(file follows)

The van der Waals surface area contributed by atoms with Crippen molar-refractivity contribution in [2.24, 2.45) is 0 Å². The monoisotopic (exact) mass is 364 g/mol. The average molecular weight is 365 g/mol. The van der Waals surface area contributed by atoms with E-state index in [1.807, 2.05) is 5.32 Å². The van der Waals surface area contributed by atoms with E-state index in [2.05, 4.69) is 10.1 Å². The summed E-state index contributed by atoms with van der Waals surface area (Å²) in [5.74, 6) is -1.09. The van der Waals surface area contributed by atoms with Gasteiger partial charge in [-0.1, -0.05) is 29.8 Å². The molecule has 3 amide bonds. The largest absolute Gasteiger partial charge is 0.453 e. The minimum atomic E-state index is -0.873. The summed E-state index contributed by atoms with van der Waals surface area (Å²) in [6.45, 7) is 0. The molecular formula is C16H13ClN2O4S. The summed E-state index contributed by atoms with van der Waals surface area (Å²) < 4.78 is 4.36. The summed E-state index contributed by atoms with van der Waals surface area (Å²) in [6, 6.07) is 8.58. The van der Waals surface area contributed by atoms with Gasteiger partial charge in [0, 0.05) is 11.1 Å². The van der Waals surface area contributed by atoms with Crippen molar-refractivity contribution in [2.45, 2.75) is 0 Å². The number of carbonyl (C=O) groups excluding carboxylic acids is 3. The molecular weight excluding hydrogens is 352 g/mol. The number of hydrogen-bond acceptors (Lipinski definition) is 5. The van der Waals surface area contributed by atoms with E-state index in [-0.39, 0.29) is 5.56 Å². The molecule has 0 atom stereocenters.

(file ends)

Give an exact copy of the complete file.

The van der Waals surface area contributed by atoms with Crippen molar-refractivity contribution in [2.24, 2.45) is 0 Å². The monoisotopic (exact) mass is 364 g/mol. The average molecular weight is 365 g/mol. The van der Waals surface area contributed by atoms with E-state index in [1.807, 2.05) is 5.32 Å². The van der Waals surface area contributed by atoms with E-state index in [2.05, 4.69) is 10.1 Å². The summed E-state index contributed by atoms with van der Waals surface area (Å²) in [5.74, 6) is -1.09. The van der Waals surface area contributed by atoms with Gasteiger partial charge in [-0.1, -0.05) is 29.8 Å². The molecule has 3 amide bonds. The largest absolute Gasteiger partial charge is 0.453 e. The minimum atomic E-state index is -0.873. The summed E-state index contributed by atoms with van der Waals surface area (Å²) in [6.45, 7) is 0. The molecular formula is C16H13ClN2O4S. The summed E-state index contributed by atoms with van der Waals surface area (Å²) < 4.78 is 4.36. The summed E-state index contributed by atoms with van der Waals surface area (Å²) in [6, 6.07) is 8.58. The van der Waals surface area contributed by atoms with Gasteiger partial charge in [0, 0.05) is 11.1 Å². The van der Waals surface area contributed by atoms with Crippen molar-refractivity contribution in [2.45, 2.75) is 0 Å². The number of carbonyl (C=O) groups excluding carboxylic acids is 3. The molecular weight excluding hydrogens is 352 g/mol. The number of hydrogen-bond acceptors (Lipinski definition) is 5. The van der Waals surface area contributed by atoms with E-state index in [-0.39, 0.29) is 5.56 Å². The molecule has 0 atom stereocenters.